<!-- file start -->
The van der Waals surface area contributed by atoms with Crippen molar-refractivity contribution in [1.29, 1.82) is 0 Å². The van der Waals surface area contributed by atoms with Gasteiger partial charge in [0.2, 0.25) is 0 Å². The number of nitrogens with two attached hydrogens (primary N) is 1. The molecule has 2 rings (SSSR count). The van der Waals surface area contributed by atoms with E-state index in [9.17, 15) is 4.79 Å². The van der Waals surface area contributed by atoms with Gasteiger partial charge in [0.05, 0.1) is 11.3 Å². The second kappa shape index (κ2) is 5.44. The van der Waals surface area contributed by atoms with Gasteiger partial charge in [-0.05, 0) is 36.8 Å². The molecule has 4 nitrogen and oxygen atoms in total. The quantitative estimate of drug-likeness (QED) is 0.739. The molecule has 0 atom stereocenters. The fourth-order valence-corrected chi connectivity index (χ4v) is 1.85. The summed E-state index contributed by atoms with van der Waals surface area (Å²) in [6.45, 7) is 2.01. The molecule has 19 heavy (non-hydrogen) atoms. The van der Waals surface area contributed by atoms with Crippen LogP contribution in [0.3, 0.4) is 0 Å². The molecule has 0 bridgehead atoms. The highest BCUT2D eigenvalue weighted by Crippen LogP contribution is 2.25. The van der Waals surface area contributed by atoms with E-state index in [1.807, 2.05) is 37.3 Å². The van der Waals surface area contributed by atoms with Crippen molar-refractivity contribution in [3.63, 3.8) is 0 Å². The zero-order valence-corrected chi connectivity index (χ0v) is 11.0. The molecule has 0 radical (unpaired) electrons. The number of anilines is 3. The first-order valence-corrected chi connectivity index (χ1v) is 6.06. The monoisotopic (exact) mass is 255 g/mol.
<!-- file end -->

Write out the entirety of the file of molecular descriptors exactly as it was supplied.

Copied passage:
The van der Waals surface area contributed by atoms with Crippen molar-refractivity contribution in [1.29, 1.82) is 0 Å². The van der Waals surface area contributed by atoms with Gasteiger partial charge in [0.2, 0.25) is 0 Å². The number of nitrogens with two attached hydrogens (primary N) is 1. The molecule has 2 rings (SSSR count). The van der Waals surface area contributed by atoms with E-state index in [9.17, 15) is 4.79 Å². The van der Waals surface area contributed by atoms with Gasteiger partial charge in [0.05, 0.1) is 11.3 Å². The second kappa shape index (κ2) is 5.44. The van der Waals surface area contributed by atoms with Gasteiger partial charge in [-0.05, 0) is 36.8 Å². The molecule has 4 nitrogen and oxygen atoms in total. The quantitative estimate of drug-likeness (QED) is 0.739. The molecule has 0 atom stereocenters. The fourth-order valence-corrected chi connectivity index (χ4v) is 1.85. The summed E-state index contributed by atoms with van der Waals surface area (Å²) in [6.45, 7) is 2.01. The molecule has 19 heavy (non-hydrogen) atoms. The van der Waals surface area contributed by atoms with Crippen LogP contribution in [0.3, 0.4) is 0 Å². The molecule has 0 bridgehead atoms. The highest BCUT2D eigenvalue weighted by Crippen LogP contribution is 2.25. The van der Waals surface area contributed by atoms with E-state index in [1.807, 2.05) is 37.3 Å². The van der Waals surface area contributed by atoms with Crippen molar-refractivity contribution in [3.63, 3.8) is 0 Å². The zero-order valence-corrected chi connectivity index (χ0v) is 11.0. The molecule has 0 radical (unpaired) electrons. The number of anilines is 3. The first-order valence-corrected chi connectivity index (χ1v) is 6.06. The monoisotopic (exact) mass is 255 g/mol.